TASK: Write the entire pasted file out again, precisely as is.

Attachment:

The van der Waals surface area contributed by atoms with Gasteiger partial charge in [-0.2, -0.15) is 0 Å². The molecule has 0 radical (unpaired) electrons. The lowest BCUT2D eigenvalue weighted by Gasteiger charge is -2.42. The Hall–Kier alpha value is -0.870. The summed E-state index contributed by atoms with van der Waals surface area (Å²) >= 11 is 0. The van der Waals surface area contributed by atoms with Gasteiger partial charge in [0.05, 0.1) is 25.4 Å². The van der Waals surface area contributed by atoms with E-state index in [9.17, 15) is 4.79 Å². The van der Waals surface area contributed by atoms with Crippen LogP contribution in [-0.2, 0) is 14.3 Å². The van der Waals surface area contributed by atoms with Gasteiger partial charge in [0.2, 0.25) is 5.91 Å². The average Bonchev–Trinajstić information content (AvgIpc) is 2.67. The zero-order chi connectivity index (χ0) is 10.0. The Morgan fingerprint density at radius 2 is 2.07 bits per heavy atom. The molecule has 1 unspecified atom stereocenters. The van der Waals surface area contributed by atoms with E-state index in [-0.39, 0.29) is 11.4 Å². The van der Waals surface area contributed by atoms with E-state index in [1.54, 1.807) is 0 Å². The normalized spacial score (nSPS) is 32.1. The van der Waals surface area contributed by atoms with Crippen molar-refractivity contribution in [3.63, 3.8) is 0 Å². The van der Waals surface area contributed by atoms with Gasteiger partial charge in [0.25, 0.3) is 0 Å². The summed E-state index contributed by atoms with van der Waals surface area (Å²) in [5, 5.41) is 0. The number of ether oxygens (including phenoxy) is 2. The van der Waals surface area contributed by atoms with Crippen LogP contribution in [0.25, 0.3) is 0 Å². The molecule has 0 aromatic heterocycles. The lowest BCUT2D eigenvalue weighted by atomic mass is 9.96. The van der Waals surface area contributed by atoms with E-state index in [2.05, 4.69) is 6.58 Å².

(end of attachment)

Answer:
The van der Waals surface area contributed by atoms with Gasteiger partial charge in [-0.2, -0.15) is 0 Å². The molecule has 0 radical (unpaired) electrons. The lowest BCUT2D eigenvalue weighted by Gasteiger charge is -2.42. The Hall–Kier alpha value is -0.870. The summed E-state index contributed by atoms with van der Waals surface area (Å²) >= 11 is 0. The van der Waals surface area contributed by atoms with Gasteiger partial charge in [0.05, 0.1) is 25.4 Å². The van der Waals surface area contributed by atoms with E-state index in [9.17, 15) is 4.79 Å². The van der Waals surface area contributed by atoms with Crippen LogP contribution in [-0.2, 0) is 14.3 Å². The van der Waals surface area contributed by atoms with Gasteiger partial charge in [0.2, 0.25) is 5.91 Å². The average Bonchev–Trinajstić information content (AvgIpc) is 2.67. The zero-order chi connectivity index (χ0) is 10.0. The Morgan fingerprint density at radius 2 is 2.07 bits per heavy atom. The molecule has 1 unspecified atom stereocenters. The van der Waals surface area contributed by atoms with E-state index in [-0.39, 0.29) is 11.4 Å². The van der Waals surface area contributed by atoms with E-state index in [1.54, 1.807) is 0 Å². The normalized spacial score (nSPS) is 32.1. The van der Waals surface area contributed by atoms with Crippen molar-refractivity contribution in [3.63, 3.8) is 0 Å². The van der Waals surface area contributed by atoms with Gasteiger partial charge in [0.25, 0.3) is 0 Å². The summed E-state index contributed by atoms with van der Waals surface area (Å²) in [5, 5.41) is 0. The number of ether oxygens (including phenoxy) is 2. The van der Waals surface area contributed by atoms with Crippen LogP contribution in [0.25, 0.3) is 0 Å². The molecule has 0 aromatic heterocycles. The lowest BCUT2D eigenvalue weighted by atomic mass is 9.96. The van der Waals surface area contributed by atoms with E-state index in [2.05, 4.69) is 6.58 Å².